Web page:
Did you know that area community colleges have Small Business Centers that offer FREE classes for community member business owners? The classes offered range from how to get your product on store shelves to bookkeeping and designing websites and doing your taxes.
The colleges offer two-hour classroom seminars, as well as on-demand computer seminars (in case you cannot attend an in-person class). Using the link below, you can search your local community college for in-person classes as well as searching the catalog of on-demand courses from any school that you can watch from the comfort of your own home.
Small Business Center Network
Charlotte Mecklenburg Library offers classes for adults ranging from learning computer skills (learning to use Excel, for example) to learning how to apply for grants or file business taxes.
Have you heard of SCORE? SCORE stands for “Service Corps of Retired Executives.” SCORE is a nationwide non-profit with thousands of working and retired business professionals who volunteer to support the success of small businesses. SCORE offers free live and on demand webinars for all things business-related: https://charlotte.score.org/content/take-workshop-249
Not only does SCORE offer webinars, but they offer FREE one-on-one mentoring. The Charlotte chapter has over 75 certified mentors that provide one on one mentoring to business owners and entrepreneurs. Sign up for a mentor here: https://charlotte.score.org/content/find-mentor-282
What other legal requirements do you have other than filing the paperwork with the Secretary of State’s office and getting a tax ID number? As we mentioned in a previous article, vendors are going to see in the public records that you’ve started a new business and are going to send you offers in the mail to purchase items like signs that you “legally are required to display or you may be forced to pay federal fines.” As we discussed, this is sometimes not the case.
What about taxes? This is a new business owner’s main concern. First, find a good CPA. They’re the tax experts, not us. If your business consists of selling a service and you have no employees, you likely only have to concern yourself with estimated quarterly income tax. If you’re selling a product, you may have to pay sales tax. If you have at least one employee, you will need to pay FICA Tax (social security and medicare deduction) and submit additional tax paperwork every quarter. You should register your business online with the state at http://www.dornc.com/electronic/registration/index.html. You should also fill out this application because most businesses with one employee have to pay unemployment tax, too. https://des.nc.gov/des. If you have a brick and mortar store, you’ll likely have to pay business property taxes (just personal property tax if it is a leased store).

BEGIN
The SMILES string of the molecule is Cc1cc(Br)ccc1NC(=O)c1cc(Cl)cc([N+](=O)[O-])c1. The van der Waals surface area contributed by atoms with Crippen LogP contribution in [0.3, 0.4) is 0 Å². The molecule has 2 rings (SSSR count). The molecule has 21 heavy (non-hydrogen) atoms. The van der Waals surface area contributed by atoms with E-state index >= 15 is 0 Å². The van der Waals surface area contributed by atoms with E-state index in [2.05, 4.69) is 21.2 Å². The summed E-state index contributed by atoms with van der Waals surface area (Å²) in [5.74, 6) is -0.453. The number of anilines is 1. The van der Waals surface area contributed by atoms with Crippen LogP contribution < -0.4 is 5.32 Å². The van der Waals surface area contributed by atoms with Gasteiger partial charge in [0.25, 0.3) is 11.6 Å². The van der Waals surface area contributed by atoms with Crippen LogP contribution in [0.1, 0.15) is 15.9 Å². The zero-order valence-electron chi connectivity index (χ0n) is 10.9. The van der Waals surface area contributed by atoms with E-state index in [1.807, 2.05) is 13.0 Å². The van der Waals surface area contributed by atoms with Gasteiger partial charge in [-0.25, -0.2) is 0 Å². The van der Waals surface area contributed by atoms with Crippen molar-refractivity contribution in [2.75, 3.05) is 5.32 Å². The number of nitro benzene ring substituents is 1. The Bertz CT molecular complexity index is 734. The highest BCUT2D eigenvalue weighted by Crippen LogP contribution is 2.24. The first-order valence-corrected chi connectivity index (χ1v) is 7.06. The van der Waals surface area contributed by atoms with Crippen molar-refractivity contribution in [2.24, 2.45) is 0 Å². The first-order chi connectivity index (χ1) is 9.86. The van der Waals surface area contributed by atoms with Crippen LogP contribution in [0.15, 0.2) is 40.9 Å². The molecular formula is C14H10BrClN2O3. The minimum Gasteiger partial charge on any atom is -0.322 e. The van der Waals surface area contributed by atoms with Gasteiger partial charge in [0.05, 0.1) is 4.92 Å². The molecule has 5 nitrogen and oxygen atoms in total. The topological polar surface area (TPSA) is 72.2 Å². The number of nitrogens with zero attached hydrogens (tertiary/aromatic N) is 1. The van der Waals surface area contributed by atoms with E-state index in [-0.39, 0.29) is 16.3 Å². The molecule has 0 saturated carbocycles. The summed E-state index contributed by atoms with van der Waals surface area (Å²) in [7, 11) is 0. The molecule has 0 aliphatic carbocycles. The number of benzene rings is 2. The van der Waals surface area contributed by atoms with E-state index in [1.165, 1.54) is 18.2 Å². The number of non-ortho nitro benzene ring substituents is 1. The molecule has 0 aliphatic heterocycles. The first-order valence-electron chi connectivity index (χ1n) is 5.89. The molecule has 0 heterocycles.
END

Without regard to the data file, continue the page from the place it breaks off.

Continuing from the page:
When you hire an employee, we strongly recommend you consult with an attorney or a professional out-sourced human resources company. There are all sorts of rules and regulations and compliance issues when it comes to hiring an employee. You need to know about overtime, meal breaks, minimum wage, etc. Once you get up to three employees, you’ll need to start carrying worker’s compensation insurance.
The above information is all general -- depending on the type of business, there may need to be regulatory considerations such as licensing and permitting. For example, we have clients who are professionals who had to get approval for professional licensing boards before opening their business. If you are opening a restaurant that serves alcohol, you have to get your ABC permit.
The attorneys at Jesson & Rains can assist you in navigating the business start-up process. As business owners ourselves, we’ve been there!
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